Minnasan was Kung Fu Fighting!

Taking a post-graduate degree can be challenging… if you drown yourself in classes, seminars, meetings, and exams. But life doesn’t need to be harsh and lonely! NAIST has its fair share of clubs which can help the students widen their social network outside of their lab and  have a well-balanced experience, rather than solely focusing on their academics.

One such club is the the NAIST Kung Fu Club, established back in October 2017, with the aim of improving the lifestyle of students in NAIST. Every week, students gather in NAIST’s Kenshu Hall to exercise kung fu. The classes are given to students of NAIST for free by Takashi Hayashi (師父, master), who has had more than 9 years of experience teaching kung fu in Japan under his belt. The club offers a lot more than self-defense: it’s fun, well-organized, and open to pretty much any student who wants to exercise!


The club is not only a place where one can exercise kung fu but also an avenue to meet other students and to gain valuable experiences. Sometimes, club activities extend outside the campus grounds, such as visiting a member’s place!


Takashi Hayashi is the shifu.  He has been teaching kung fu since 2009 in Japan around the Kansai area. In all his classes, he supports foreign students to take his classes for free and practice their Japanese in the process. He said, “I understand that life for exchange students can be tough when they stay far from their home, family and friends because I [had the] same experience living in New York in 1994 as an exchange student. When I was in New York, many volunteers helped me, and they made my life much more interesting. This made me think that someday when I go back to Japan, I would also help exchange students. And now, here I am doing what I have promised myself 20 years ago.”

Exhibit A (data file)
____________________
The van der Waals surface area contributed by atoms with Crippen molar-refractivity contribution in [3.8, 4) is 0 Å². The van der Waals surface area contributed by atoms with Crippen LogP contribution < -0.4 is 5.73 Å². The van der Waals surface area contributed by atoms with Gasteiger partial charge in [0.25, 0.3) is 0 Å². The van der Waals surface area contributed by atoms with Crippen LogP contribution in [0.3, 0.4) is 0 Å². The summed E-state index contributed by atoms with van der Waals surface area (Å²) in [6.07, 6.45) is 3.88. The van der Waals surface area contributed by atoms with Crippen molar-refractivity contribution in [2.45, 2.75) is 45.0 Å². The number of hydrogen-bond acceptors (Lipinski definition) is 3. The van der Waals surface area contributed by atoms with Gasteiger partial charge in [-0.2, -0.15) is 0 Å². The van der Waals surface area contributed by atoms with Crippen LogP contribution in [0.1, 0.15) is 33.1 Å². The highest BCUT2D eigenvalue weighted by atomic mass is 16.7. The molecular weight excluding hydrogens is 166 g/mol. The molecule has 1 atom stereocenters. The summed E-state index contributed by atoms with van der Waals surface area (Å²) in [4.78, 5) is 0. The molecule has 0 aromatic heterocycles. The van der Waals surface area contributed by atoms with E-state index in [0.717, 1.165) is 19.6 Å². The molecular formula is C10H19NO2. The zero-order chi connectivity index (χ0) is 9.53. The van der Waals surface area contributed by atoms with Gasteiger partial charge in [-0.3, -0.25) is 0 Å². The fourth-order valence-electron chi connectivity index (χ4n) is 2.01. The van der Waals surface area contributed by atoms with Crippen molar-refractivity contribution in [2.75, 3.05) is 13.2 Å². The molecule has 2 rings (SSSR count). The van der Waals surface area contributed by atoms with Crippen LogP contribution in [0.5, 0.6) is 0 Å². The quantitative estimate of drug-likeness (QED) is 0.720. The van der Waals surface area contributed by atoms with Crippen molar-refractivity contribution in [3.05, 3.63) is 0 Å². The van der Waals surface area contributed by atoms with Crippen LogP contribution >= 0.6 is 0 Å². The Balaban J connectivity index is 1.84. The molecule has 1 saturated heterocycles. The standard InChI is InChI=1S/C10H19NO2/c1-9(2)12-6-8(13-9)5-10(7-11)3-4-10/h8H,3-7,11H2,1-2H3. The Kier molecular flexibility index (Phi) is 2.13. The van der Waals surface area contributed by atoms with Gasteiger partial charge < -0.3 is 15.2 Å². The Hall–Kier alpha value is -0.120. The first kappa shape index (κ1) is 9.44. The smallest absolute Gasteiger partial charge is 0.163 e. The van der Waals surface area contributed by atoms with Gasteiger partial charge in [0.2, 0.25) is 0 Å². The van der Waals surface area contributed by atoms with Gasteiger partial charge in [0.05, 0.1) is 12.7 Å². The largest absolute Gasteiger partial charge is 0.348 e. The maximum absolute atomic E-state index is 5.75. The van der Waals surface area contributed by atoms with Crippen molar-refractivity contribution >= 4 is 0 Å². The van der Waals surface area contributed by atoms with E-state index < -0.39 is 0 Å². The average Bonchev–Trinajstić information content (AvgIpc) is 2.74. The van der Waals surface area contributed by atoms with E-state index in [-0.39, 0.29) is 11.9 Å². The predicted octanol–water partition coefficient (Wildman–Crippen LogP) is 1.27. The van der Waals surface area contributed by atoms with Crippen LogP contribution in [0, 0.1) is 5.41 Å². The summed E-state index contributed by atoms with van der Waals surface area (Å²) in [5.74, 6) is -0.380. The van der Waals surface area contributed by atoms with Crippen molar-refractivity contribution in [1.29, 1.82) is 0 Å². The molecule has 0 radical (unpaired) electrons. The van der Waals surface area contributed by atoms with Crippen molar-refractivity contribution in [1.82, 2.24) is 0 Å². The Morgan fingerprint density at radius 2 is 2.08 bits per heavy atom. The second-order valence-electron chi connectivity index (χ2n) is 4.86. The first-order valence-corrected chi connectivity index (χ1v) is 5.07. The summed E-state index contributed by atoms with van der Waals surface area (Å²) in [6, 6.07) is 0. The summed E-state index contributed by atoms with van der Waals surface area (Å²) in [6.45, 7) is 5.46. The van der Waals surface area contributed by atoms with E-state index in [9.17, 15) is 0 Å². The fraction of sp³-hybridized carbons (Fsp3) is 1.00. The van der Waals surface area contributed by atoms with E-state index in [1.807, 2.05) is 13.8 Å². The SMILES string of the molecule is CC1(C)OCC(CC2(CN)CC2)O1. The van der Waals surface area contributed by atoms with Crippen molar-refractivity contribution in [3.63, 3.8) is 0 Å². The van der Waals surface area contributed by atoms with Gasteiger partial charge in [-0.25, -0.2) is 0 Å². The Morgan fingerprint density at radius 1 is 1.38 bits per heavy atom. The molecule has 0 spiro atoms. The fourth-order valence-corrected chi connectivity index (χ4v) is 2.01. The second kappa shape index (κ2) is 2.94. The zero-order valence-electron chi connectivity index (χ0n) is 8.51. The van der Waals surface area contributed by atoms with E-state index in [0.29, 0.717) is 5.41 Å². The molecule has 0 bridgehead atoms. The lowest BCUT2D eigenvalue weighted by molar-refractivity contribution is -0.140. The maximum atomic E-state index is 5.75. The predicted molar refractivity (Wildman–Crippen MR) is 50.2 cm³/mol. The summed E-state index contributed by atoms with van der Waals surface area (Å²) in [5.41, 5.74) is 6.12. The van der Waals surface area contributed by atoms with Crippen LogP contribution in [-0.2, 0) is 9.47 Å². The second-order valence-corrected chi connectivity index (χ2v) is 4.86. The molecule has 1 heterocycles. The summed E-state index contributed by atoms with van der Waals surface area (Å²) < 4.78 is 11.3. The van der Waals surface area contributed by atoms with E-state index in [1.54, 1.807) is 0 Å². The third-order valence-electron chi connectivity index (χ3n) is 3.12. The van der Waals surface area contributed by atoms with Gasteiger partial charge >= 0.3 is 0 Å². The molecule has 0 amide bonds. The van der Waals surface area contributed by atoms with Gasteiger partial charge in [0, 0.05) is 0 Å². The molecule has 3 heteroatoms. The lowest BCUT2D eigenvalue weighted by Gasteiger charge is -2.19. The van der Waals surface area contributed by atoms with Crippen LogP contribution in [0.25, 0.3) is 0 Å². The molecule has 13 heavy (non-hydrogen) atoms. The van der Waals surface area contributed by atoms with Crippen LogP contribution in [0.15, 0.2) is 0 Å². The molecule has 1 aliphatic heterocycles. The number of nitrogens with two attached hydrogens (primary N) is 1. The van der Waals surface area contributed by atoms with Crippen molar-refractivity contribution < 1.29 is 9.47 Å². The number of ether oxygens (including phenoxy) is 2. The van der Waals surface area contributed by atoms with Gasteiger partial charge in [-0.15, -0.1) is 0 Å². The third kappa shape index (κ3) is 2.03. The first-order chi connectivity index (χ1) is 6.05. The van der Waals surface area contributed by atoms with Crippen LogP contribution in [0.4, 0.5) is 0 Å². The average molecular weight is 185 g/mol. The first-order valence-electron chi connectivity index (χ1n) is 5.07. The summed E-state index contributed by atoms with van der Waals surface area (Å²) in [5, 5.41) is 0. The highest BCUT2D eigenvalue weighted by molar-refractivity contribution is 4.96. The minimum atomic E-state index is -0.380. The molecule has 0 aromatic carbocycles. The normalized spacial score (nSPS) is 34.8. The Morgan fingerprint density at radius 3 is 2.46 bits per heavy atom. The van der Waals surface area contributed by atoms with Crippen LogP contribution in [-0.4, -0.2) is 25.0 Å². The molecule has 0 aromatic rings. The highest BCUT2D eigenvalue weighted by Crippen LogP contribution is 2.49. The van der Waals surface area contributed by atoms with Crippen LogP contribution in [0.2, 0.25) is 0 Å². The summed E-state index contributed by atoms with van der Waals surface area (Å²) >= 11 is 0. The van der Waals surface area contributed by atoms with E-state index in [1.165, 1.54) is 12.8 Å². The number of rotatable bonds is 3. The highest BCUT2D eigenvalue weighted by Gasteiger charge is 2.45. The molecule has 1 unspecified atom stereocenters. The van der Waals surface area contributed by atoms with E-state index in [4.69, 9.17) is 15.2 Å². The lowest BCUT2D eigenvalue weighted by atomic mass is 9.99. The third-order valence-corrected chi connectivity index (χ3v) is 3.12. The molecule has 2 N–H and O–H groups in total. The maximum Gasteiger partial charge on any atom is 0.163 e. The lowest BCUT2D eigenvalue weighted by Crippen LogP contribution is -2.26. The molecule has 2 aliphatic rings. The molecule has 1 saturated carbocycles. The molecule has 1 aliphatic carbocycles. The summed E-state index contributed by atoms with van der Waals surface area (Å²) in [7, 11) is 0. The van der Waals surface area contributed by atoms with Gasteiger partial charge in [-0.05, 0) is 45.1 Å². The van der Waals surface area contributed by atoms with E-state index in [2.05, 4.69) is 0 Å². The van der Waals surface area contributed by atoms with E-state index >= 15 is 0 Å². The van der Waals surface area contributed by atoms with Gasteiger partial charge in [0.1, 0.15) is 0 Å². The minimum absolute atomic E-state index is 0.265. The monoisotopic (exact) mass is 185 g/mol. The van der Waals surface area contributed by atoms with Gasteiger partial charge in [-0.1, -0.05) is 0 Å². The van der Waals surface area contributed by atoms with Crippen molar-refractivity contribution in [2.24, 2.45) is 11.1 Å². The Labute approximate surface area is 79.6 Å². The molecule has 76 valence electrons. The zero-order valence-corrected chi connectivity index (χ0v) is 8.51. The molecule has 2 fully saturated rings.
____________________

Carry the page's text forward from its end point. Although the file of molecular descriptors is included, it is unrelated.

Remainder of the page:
He also added, “when I was back in New York I have experienced the September 11 attack in 2001. This tragic event made me realize the value of life and how short it can get. So, ever since then, I engaged myself in voluntary activities that can help and improve the lifestyle of the society.”

“It’s all awfully exciting,” said Jema, the student who played the crucial role of opening the club in NAIST. “It’s a different world here in Japan. Life can be challenging sometimes,” he explained further. “Spending two hours per week in the club really improved my life.”


Now, the club has more than 15 members, and more students are still joining. If you would like to join and have fun with the members of the club, all you have to do is join the Facebook group, japanziranmen, and show up in one of the sessions. See you there!

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